Newspaper article St Louis Post-Dispatch (MO)

Clinton Warns Senate on Bosnia Lifting Embargo May Escalate War and Draw U.S. in, He Tells Gop

Newspaper article St Louis Post-Dispatch (MO)

Clinton Warns Senate on Bosnia Lifting Embargo May Escalate War and Draw U.S. in, He Tells Gop

Article excerpt

Struggling for control over foreign policy, President Bill Clinton warned Senate Republicans Tuesday that lifting the embargo on arms shipments to Bosnia would be a "futile effort" that might draw America into the ethnic conflict.

"Unilateral lift means unilateral responsibility," Clinton said in a letter to Capitol Hill, referring to congressional demands for the United States to act on its own to help the beleaguered Bosnians defend themselves. "Congress would undermine efforts to achieve a negotiated settlement in Bosnia and could lead to an escalation of the conflict there."

But lawmakers, frustrated by continued Bosnian Serb aggression in Bosnia and dissatisfied with last weekend's NATO response, appeared bent on following the House vote earlier this year overwhelmingly in favor of ending U.S. participation in the U.N. embargo.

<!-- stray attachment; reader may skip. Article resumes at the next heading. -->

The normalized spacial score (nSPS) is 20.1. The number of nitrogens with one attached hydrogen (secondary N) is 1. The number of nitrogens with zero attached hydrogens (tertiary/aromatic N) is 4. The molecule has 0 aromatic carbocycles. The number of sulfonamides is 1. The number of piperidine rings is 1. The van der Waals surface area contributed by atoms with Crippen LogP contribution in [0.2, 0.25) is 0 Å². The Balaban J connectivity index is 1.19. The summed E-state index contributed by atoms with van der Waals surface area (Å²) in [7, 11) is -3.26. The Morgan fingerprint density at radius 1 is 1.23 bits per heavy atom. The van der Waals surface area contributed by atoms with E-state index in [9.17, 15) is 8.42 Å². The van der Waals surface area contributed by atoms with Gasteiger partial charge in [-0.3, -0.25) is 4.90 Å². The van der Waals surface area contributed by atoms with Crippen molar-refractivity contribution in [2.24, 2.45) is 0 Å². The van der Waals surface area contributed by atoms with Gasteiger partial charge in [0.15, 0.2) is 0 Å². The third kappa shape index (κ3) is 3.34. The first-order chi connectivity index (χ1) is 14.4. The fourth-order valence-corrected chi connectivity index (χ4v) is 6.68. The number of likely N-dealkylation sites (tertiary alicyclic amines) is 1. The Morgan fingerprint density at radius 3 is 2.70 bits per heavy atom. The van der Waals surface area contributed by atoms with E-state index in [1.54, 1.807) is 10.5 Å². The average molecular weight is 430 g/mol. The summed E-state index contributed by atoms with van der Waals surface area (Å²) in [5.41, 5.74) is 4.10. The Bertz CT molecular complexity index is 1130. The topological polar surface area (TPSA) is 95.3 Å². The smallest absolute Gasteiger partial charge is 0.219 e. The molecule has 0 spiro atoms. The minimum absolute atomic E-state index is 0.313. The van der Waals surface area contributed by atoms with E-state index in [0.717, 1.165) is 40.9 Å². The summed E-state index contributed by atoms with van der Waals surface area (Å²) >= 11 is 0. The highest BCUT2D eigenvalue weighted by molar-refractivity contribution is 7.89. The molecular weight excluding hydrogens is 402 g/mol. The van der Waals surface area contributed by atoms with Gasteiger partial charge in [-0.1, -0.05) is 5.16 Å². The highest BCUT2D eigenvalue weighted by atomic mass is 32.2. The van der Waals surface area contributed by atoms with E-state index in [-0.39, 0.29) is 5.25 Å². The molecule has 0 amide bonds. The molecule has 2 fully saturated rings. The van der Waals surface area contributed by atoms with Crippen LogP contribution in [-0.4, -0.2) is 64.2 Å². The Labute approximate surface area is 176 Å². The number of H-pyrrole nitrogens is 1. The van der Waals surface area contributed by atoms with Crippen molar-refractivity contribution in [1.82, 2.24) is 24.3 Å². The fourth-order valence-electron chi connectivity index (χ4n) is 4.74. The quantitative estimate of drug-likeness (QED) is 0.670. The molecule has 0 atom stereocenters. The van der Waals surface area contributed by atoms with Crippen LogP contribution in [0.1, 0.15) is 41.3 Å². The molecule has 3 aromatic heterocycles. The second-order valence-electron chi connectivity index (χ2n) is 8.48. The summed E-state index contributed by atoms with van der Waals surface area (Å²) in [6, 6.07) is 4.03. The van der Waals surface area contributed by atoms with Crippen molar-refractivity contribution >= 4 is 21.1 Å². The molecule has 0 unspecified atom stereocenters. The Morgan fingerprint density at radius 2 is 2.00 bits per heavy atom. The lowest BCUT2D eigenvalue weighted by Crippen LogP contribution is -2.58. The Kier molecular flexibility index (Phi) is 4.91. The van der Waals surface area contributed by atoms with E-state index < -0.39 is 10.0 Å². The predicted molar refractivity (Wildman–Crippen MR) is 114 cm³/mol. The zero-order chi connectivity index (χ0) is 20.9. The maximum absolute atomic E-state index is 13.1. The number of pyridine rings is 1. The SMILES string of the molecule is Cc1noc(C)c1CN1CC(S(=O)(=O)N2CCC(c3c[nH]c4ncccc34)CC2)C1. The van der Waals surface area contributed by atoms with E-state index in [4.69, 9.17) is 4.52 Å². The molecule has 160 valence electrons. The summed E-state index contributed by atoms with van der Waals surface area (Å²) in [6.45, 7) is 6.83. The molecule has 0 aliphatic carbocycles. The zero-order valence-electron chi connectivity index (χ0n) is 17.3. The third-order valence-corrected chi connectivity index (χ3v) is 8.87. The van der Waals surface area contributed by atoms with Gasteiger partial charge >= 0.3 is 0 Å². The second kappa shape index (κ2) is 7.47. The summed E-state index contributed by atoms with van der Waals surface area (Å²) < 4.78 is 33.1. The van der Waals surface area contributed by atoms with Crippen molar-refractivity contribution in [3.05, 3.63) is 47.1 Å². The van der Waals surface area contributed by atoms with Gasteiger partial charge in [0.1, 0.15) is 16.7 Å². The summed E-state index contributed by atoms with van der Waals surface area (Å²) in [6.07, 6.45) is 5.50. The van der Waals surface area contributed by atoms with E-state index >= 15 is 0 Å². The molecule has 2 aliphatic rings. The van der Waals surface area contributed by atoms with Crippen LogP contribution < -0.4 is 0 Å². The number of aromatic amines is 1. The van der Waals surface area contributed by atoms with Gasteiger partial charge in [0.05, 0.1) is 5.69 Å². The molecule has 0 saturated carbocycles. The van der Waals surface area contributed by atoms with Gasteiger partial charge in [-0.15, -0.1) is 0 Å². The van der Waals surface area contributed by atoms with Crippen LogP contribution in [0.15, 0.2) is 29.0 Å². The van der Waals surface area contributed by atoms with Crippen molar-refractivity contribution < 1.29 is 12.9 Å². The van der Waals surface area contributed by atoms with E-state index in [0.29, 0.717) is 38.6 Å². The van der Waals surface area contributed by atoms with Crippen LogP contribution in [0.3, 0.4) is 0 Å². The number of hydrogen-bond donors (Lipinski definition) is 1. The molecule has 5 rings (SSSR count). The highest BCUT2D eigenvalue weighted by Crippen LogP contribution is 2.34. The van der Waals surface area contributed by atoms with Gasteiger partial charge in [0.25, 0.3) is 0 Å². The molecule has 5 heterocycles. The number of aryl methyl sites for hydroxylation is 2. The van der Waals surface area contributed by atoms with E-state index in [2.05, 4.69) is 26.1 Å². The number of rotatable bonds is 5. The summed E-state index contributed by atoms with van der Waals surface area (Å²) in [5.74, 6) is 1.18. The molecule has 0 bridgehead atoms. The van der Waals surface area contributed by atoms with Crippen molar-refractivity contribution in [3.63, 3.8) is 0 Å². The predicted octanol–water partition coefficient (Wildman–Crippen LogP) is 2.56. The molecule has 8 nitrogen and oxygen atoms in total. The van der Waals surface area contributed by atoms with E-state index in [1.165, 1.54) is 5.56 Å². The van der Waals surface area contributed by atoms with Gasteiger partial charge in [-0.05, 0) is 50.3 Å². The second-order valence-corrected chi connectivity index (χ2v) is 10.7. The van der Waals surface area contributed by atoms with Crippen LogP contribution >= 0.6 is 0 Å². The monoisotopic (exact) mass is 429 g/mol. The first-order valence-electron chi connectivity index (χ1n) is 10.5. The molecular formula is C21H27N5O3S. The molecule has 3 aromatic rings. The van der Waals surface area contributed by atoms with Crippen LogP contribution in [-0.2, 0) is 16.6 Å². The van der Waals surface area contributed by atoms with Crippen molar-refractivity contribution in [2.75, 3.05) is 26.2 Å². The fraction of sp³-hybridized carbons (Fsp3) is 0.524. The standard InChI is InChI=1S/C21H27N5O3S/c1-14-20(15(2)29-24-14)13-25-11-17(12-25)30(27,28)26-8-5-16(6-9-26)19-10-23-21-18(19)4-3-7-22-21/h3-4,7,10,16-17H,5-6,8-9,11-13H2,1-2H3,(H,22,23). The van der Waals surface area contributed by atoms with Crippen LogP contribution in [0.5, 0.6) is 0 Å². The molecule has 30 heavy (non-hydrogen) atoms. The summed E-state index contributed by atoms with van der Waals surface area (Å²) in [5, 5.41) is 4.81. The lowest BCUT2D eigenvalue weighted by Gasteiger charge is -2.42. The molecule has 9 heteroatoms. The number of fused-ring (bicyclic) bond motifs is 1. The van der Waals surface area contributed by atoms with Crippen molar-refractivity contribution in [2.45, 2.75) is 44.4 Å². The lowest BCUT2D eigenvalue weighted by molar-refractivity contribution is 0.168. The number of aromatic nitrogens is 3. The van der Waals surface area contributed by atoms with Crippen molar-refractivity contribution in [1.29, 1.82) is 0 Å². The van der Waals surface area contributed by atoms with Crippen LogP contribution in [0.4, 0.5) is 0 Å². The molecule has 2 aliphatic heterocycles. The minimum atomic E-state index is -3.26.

Senators agreed to vote on the measure this afternoon after Democrats supporting the administration position resisted Senate Majority Leader Bob Dole's push for a vote Tuesday night.

Secretary of State Warren M. Christopher and Secretary of Defense William Perry held what Christopher called a spirited meeting of the Senate Democratic caucus to explain administration policy. Christopher said the Senate was acting "in an atmosphere of enormous frustration."

Meanwhile, Republicans emerged from their floor strategy session alleging that the administration had lost control of foreign policy.

The administration responded that if the Republican-led Congress wanted to take over Bosnia policy, it must be prepared to accept the consequences. The point was aimed particularly at Dole, R-Kan., co-sponsor with Sen. Joseph Lieberman, D-Conn., of the proposal to lift the embargo. Unlike many Senate actions on foreign policy issues, the measure was not just a sense-of-the-Senate resolution, but a binding bill.

"If Dole prevails, the likelihood is that the (rebel) Serbs will launch an attack and the question is whether or not the Congress will stand by and watch the Bosnian government be overrun," Christopher said. …

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